Not all moths are night creatures. In fact, one of the most colorful moths in Florida, the bella moth Utetheisa ornatrix, is active during the day when we can admire its beauty.
The wings of the bella moth are a combination of orange, pink, ... READ MORE
The green orchid bee, Euglossa dilemma Friese, is a large, beautiful, metallic green bee named for its unique association with orchids and its distinctive color. While it can be found in the southern half of Florida, it is not native to this ... READ MORE
A scopa is a part of a bee’s body that is designed to hold and carry pollen. Bees must transport pollen from the flower, where it is collected, to the bee’s nest, where it is deposited to feed the bee’s offspring.
In order to transport ... READ MORE
Hoverflies, also known as flower flies or syrphid flies, are perhaps the most unrecognized and underappreciated pollinators. They are actually thought by some scientists to be the second most important group of pollinators after bees!
This ... READ MORE
Pollinators sometimes play favorites when choosing plants to forage on, a behavior known as flower constancy. This behavior can be seen across many different types of pollinators, but is perhaps best known in honey bees and bumble bees.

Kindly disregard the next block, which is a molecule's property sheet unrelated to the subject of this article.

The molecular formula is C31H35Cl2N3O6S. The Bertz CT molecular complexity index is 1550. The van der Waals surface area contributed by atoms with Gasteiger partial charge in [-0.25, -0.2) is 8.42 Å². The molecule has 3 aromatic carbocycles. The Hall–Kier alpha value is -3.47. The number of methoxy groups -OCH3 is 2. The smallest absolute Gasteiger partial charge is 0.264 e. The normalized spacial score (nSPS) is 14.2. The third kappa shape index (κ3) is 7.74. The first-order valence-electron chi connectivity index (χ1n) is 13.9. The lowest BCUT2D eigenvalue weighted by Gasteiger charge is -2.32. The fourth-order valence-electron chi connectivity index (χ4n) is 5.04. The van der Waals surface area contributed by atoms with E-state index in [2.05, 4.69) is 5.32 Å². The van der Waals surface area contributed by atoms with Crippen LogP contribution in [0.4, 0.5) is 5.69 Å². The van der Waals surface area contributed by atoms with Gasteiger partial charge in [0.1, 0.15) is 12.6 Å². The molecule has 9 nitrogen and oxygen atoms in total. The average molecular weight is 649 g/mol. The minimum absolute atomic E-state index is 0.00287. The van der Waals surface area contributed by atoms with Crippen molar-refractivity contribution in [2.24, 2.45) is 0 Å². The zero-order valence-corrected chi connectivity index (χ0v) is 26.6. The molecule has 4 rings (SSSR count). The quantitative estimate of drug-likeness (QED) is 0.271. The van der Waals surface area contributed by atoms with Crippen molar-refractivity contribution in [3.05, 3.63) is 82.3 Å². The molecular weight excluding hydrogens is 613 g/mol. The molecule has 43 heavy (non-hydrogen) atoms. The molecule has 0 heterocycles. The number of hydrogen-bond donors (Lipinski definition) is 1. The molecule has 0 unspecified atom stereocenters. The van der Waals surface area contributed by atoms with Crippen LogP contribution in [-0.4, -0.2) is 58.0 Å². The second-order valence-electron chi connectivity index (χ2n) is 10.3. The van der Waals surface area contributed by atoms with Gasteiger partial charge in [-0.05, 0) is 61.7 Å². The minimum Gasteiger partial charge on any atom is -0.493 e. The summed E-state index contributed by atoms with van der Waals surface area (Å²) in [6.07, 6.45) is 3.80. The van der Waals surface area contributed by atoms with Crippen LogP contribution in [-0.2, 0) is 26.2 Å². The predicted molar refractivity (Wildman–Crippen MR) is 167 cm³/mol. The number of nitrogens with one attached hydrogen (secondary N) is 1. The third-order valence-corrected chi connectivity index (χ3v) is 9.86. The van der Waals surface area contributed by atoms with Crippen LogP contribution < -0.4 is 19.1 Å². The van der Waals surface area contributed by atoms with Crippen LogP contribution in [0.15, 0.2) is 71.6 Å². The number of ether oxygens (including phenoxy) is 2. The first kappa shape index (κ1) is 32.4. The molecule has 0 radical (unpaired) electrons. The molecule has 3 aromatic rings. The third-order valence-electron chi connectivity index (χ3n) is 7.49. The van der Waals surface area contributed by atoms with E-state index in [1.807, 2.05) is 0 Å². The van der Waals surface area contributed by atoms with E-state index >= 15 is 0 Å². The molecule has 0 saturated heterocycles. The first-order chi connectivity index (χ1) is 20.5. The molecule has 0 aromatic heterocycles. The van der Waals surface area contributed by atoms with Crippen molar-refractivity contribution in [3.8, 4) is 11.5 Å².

As ... READ MORE
The common eastern bumble bee, Bombus impatiens, is one of the most frequently found bumble bees across the eastern half of North America. Their native range extends north-south from Ontario to Florida, and east-west from Maine to the Dakotas.
In ... READ MORE
Pollination is one of the best examples of mutualism, a relationship between two different species in which both species benefit. Mutualisms are different from the many other relationships between organisms in which one or both species is harmed, ... READ MORE
As the world's dependence on pollinators increases, researchers from around the country work to develop practical strategies to ensure that our nation's crops are adequately pollinated.
In a collaboration between nearly a dozen universities ... READ MORE
Hello Florida Beekeepers!
I wanted to extent a heart-felt thank you for your support and encouragement over the past few years. After six plus years as a graduate student in the UF Honey Bee Research and Extension Laboratory, I have completed ... READ MORE
Varroa destructor is the Number One pest of our Western Honey Bee, Apis mellifera. This pest (commonly called Varroa or Varroa mite) is a parasite that feeds on a bee’s hemolymph, causing honey bee stress and eventually the death of developing ... READ MORE